I’ve eaten Vietnamese in a fair number of cities as far afield as Vancouver, though rarely in London. Near the client where I am currently working is a Vietnamese street food outlet, accommodating the busy lunchtime market with “Vietnamese baguettes”, pho soups and a range of other snacks and mini-meals. Not sure about this concept, given that street food should be just that – cooked fresh in street stalls to order and served piping hot in the paper.
Cây Tre Soho is one of four restaurants in the Vietnamese Kitchen chain, and as such is aiming for a different dining experience. In this case it’s more the contemporary set, people who look for haute cuisine with a twist, served in hypermodern surroundings.
As such, Cây Tre is far divorced from its Vietnamese roots, though the food claims it to be “authentic.” I’ve debated what is “authentic” and what is not before, though I’d lay heavy odds that the food served in a swish eatery in London bears little relation to the food served by authentic Vietnamese families in Vietnam, which is not to say it is bad food – just not what it claims to be. However, let’s give them a chance to make a case. From the website:
Allowing a certain leeway for marketing invective, the question to ask is whether the restaurant lives up to that billing, though some boxes are undoubtedly ticked: the space is warm and inviting, and was certainly bustling on the night I was there; the staff are friendly and reasonably efficient; the menu is enticing for western palates.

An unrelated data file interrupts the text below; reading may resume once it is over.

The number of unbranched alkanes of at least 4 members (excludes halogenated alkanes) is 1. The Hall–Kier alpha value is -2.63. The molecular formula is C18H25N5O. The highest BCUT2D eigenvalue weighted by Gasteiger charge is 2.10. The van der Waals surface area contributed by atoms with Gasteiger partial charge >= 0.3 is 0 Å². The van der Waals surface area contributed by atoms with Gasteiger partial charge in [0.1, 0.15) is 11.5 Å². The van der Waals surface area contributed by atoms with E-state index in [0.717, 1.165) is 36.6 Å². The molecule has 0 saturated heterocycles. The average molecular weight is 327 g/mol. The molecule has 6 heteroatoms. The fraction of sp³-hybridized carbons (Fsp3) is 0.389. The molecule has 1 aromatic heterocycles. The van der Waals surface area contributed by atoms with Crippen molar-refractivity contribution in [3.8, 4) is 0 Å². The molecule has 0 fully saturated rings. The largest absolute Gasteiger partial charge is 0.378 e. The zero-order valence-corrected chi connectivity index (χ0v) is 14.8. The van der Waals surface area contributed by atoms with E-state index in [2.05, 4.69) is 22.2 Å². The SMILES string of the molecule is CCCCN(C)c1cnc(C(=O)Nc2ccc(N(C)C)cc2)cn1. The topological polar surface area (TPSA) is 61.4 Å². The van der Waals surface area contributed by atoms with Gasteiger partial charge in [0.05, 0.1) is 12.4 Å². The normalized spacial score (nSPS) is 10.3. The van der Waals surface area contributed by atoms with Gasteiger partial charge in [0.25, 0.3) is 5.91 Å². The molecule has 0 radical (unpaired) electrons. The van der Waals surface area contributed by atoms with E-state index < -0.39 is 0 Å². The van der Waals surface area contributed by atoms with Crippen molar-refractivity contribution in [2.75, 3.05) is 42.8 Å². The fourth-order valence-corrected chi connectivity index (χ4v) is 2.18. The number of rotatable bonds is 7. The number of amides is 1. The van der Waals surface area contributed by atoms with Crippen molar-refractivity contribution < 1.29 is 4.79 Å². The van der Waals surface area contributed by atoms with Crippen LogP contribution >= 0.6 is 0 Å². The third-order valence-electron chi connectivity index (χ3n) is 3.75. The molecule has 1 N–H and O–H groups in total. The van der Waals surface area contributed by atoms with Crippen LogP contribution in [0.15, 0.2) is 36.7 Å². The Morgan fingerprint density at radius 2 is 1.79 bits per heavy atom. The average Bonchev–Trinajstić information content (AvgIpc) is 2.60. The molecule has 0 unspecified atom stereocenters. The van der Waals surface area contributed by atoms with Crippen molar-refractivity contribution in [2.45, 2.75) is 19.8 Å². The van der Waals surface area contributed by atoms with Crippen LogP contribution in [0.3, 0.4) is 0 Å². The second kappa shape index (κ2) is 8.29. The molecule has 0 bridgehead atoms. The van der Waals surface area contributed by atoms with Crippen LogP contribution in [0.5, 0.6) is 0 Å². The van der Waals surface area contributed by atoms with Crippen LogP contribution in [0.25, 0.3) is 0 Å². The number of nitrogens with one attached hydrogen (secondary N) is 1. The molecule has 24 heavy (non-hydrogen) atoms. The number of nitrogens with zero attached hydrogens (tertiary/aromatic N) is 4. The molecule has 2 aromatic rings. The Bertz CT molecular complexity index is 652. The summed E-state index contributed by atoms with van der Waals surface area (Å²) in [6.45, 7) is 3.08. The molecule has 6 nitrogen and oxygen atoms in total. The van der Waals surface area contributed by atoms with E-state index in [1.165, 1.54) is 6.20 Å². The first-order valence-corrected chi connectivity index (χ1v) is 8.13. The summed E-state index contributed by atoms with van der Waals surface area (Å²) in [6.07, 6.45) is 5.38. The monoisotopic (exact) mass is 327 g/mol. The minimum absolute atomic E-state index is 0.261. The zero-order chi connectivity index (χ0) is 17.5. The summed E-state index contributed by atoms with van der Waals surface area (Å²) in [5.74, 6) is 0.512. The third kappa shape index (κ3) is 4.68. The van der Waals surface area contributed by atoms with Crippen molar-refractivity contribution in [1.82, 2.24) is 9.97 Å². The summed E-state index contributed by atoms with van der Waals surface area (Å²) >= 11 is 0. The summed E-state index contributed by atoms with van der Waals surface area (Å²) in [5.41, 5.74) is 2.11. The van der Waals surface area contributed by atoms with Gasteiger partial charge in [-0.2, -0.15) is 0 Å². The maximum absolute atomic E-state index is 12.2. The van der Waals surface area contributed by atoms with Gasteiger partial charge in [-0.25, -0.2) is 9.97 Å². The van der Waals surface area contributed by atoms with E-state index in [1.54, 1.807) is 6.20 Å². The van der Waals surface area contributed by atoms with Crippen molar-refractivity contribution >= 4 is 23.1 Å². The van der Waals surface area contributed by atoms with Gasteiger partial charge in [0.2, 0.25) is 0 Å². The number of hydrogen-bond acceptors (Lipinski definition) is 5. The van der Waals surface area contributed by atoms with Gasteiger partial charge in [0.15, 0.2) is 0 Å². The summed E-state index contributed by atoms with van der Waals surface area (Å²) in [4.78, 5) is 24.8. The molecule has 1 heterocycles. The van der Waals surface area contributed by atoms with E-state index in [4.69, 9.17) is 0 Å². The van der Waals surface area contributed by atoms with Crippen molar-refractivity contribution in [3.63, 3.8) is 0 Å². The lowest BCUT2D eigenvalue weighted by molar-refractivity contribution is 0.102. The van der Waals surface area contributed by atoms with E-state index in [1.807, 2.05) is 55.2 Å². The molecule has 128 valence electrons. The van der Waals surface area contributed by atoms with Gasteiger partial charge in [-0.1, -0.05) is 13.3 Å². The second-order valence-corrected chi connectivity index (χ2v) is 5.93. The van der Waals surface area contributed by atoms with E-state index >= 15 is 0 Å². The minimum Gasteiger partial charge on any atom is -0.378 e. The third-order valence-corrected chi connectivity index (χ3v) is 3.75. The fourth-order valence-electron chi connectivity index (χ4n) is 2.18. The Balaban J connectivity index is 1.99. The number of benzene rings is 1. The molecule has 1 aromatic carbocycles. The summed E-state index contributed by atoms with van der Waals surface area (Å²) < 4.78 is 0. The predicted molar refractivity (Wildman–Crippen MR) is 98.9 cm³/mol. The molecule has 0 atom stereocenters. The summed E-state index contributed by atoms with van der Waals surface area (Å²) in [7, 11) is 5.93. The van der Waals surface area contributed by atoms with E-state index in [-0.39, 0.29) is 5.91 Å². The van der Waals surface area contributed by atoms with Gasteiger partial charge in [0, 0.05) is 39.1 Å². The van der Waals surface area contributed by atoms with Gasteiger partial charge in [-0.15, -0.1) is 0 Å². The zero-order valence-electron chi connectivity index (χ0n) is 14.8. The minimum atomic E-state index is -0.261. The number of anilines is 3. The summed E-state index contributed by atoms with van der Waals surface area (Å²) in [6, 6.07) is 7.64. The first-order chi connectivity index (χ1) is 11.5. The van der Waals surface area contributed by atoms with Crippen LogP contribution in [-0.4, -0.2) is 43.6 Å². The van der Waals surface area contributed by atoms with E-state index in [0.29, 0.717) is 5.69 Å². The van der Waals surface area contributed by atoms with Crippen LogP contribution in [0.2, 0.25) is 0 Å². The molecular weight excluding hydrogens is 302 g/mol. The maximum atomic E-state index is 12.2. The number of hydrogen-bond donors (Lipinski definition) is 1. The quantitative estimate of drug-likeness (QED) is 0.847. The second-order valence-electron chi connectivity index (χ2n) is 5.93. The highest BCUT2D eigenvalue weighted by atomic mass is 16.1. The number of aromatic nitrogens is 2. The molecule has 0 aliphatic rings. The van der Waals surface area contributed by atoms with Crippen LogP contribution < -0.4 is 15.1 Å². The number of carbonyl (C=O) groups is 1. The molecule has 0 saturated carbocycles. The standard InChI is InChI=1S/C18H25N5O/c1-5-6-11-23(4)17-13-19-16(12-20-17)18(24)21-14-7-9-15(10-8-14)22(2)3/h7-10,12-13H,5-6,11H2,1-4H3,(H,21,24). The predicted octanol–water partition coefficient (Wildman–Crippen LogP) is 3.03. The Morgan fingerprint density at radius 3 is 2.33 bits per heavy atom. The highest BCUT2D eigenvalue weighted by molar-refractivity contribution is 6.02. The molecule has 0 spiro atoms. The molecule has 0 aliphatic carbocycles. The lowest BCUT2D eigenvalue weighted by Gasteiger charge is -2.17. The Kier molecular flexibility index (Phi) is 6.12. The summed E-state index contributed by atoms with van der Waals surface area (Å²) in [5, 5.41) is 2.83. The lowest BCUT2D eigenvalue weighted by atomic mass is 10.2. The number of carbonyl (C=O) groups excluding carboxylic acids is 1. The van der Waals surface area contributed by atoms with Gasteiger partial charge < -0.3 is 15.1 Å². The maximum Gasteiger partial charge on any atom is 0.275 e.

A mixed fried seafood starter demonstrated that fresh ingredients were well to the fore, notably some very flavoursome soft-shelled crab and prawns encrusted with salt and chilli. The mains chosen allowed both sides of the menu to be tested out: a dish of vermicelli noodles and cassava lived up to its billing and came in a huge mound that the diner felt unable to finish.
My choice of Indochine lamb was arguably the hit of the night, though there was not much but lamb cooked to wokky perfection with chilli oil. Alas, the slices of lemongrass were less than edible so had to be fished out from every mouthful. A fine dish that could have been notably improved without too much effort.
We also ate steamed sticky rice (just right for chopsticks) and a plate of mustard greens that did the business – especially if you like whole smoky garlic cloves – though sadly we lacked the capacity to try out many more interesting-looking dishes. The fish in particular sounded awesome and maybe is authentic for those living in the Mekong delta, though there is also the occasional nod towards the Vietnamese French colonial heritage:
So the overall experience came over as pleasing and enjoyable. Prices are a tad high, even allowing for the Soho setting, but it wasn’t so extortionate that you would give it a wide berth henceforward.
But… Vietnam it wasn’t. For a closer experience I would probably go for the cafe in Vancouver. But for the fact that prices were in Canadian dollars, you could easily imagine you were walking into an authentic slice of life deep in the backstreets of Saigon. I’ve not been to Saigon as yet, but somehow I can’t imagine too many places like Cay Tre pulling in the punters there.